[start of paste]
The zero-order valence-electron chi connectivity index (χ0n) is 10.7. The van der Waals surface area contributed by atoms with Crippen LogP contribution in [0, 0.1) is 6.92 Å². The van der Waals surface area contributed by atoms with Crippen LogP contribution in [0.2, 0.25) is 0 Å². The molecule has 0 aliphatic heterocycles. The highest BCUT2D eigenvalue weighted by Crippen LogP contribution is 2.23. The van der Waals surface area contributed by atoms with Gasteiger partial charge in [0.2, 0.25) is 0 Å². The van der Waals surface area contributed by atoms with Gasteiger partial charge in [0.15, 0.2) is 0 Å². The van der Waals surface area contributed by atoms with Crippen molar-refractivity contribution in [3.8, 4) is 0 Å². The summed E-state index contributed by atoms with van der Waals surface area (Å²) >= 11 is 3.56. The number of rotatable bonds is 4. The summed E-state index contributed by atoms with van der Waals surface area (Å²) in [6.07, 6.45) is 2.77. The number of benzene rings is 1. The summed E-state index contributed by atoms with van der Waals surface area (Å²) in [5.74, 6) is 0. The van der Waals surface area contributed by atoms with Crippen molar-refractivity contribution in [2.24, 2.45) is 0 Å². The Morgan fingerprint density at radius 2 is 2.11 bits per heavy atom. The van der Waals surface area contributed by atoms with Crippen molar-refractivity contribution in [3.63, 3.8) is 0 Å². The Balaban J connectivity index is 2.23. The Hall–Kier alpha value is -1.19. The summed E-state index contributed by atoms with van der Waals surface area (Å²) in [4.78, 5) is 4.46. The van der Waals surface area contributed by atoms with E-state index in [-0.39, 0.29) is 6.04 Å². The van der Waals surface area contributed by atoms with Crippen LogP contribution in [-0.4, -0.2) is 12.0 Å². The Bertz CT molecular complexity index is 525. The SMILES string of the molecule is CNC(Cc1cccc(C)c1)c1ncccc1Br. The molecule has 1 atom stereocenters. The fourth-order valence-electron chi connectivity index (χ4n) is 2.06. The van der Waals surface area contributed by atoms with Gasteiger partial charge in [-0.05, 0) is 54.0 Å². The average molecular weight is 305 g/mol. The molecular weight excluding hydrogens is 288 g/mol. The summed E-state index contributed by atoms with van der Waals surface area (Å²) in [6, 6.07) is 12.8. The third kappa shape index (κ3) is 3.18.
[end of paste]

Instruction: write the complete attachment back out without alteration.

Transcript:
The zero-order valence-electron chi connectivity index (χ0n) is 10.7. The van der Waals surface area contributed by atoms with Crippen LogP contribution in [0, 0.1) is 6.92 Å². The van der Waals surface area contributed by atoms with Crippen LogP contribution in [0.2, 0.25) is 0 Å². The molecule has 0 aliphatic heterocycles. The highest BCUT2D eigenvalue weighted by Crippen LogP contribution is 2.23. The van der Waals surface area contributed by atoms with Gasteiger partial charge in [0.2, 0.25) is 0 Å². The van der Waals surface area contributed by atoms with Gasteiger partial charge in [0.15, 0.2) is 0 Å². The van der Waals surface area contributed by atoms with Crippen molar-refractivity contribution in [3.8, 4) is 0 Å². The summed E-state index contributed by atoms with van der Waals surface area (Å²) >= 11 is 3.56. The number of rotatable bonds is 4. The summed E-state index contributed by atoms with van der Waals surface area (Å²) in [6.07, 6.45) is 2.77. The number of benzene rings is 1. The summed E-state index contributed by atoms with van der Waals surface area (Å²) in [5.74, 6) is 0. The van der Waals surface area contributed by atoms with Crippen molar-refractivity contribution in [2.24, 2.45) is 0 Å². The Morgan fingerprint density at radius 2 is 2.11 bits per heavy atom. The van der Waals surface area contributed by atoms with Crippen molar-refractivity contribution in [3.63, 3.8) is 0 Å². The Balaban J connectivity index is 2.23. The Hall–Kier alpha value is -1.19. The summed E-state index contributed by atoms with van der Waals surface area (Å²) in [4.78, 5) is 4.46. The van der Waals surface area contributed by atoms with E-state index in [-0.39, 0.29) is 6.04 Å². The van der Waals surface area contributed by atoms with Crippen LogP contribution in [-0.4, -0.2) is 12.0 Å². The Bertz CT molecular complexity index is 525. The SMILES string of the molecule is CNC(Cc1cccc(C)c1)c1ncccc1Br. The molecule has 1 atom stereocenters. The fourth-order valence-electron chi connectivity index (χ4n) is 2.06. The van der Waals surface area contributed by atoms with Gasteiger partial charge in [-0.05, 0) is 54.0 Å². The average molecular weight is 305 g/mol. The molecular weight excluding hydrogens is 288 g/mol. The summed E-state index contributed by atoms with van der Waals surface area (Å²) in [6, 6.07) is 12.8. The third kappa shape index (κ3) is 3.18.